Published on December 9th, 2022 | by Andrew Bistak

reMarkable 2 Review

reMarkable 2 Review Andrew Bistak

Summary: With the the marker plus, the reMarkable 2 is indeed mightier than the sword! So slice away those digital distractions!



We’re living in a digital work and sometimes disconnecting can be a challenge, even at the best times. However when a digital device can help you disconnect from those constant notifications, e-mails and distractions, then we may be onto something…

welcome to the reMarkable 2…

a paper tablet (aka digital notepad) that is about as close you can get to writing on a real notepad that according its designers is “the only tablet that feels like paper”, is it true? Well, it comes very, very close. For creators, consider if the perfect tool for your inner muse as you can unleash your creativity without those interruptions.

While at its core, the reMarkable 2 is a a paper tablet that allows you to keep all your handwritten notes and sketches on one device, it does a whole lot more, particularly from a sharing perspective. The reMarkable 2 easily allows you to transfer information to other devices via Wi-Fi (app, desktop software, web), e-mail and various storage platforms (Google Drive, Dropbox, One Drive). Add in PDF’s (including digital signing) plus eBooks (e.g. ePUB) and the reMarkable 2 is quite a clever device as not only does it successfully mimic a true paper and pen experience courtesy of its paper tablet design but also a digital reader.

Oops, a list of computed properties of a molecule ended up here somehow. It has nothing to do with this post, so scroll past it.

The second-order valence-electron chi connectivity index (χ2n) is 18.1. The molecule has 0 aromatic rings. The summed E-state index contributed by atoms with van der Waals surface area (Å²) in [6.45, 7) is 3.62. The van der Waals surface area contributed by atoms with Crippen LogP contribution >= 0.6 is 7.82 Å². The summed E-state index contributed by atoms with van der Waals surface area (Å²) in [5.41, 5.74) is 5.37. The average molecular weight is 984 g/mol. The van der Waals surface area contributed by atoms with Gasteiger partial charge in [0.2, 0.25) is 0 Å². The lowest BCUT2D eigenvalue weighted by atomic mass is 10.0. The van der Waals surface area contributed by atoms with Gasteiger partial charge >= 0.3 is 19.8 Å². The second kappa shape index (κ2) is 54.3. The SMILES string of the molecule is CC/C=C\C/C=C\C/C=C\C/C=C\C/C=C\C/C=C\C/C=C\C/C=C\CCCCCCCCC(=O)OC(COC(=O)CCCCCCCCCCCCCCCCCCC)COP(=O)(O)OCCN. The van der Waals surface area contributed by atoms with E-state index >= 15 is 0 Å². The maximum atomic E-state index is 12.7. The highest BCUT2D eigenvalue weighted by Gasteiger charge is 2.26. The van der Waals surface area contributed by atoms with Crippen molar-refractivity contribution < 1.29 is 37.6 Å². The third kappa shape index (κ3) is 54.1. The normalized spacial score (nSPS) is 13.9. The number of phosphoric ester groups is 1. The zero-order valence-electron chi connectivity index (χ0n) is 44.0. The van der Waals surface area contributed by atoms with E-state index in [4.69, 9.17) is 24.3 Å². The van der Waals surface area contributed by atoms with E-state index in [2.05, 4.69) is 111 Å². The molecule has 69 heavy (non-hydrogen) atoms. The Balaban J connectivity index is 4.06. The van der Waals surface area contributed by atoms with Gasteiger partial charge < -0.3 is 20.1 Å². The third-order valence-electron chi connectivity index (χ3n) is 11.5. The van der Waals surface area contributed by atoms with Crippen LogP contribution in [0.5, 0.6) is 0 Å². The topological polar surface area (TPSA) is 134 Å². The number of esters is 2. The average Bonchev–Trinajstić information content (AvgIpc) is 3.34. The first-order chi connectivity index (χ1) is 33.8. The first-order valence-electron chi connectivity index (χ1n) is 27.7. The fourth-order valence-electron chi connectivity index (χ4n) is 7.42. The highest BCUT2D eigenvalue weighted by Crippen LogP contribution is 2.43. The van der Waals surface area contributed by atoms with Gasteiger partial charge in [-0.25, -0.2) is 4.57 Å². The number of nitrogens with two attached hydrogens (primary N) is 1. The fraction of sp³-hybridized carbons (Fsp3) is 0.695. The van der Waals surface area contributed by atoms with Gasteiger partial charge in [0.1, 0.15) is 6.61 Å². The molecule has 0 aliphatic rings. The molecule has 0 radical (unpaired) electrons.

While you can buy the reMarkable 2 on its own at $499AUD (December 2022), the top of the range bundle (reviewed) includes the reMarkable 2 “paper tablet”, Marker Plus, Book Folio and a 1-year Connect subscription which is valued at $947AUD. The reMarkable Connect subscription allows you to convert your handwritten notes into text and the service supports 33-languages.

Another feature of the product is that you can save web pages, documents and presentations directly to the reMarkable 2 which allows you to read these “documents” at a later date, (again) without all the distractions or interruptions. Another game changer is the ability to share the screen of the reMarkable 2 live that in essence turns your paper tablet into a digital whiteboard as it streams to your TV or projector.

As this is a “paper tablet”, there is no blacklight or glare, including harmful blue light which makes the reading experience more like reading something from a book or newspaper. While the display is not colour, this increases the battery life (3,000mAh) that could be used for up to 2-weeks, including 90 days of standby time which really increases the scope of using this device, whether intensely or occasionally. Charging is via the included USB-C cable.

Box Contents of the reMarkable 2 Bundle

  • reMarkable 2 — the paper tablet
  • Marker Plus
  • Book Folio in polymer weave
  • 1 Year Connect subscription
  • 9x spare Marker tips
  • USB-A to C cable


Superbly packed from reMarkable, the first thing that we noticed about this paper tablet was how thin it was at just 4.7mm. The paper tablet measures at 187 x 246 x 4.7mm with a weight of only 403.5 grams that makes it truly portable. The E Ink Carta display is a generous 10.3” with a monochrome resolution of 1404 x 1872 (226 DPI) that is quite sharp and perfect for writing, drawing and reading. Furthermore, the reMarkable 2 is powered by a 1.2GHz dual core ARM processor with 1GB RAM and 8GB of in-built storage. There is also a power button (hold to turn on/off) in the top left hand corner of the device.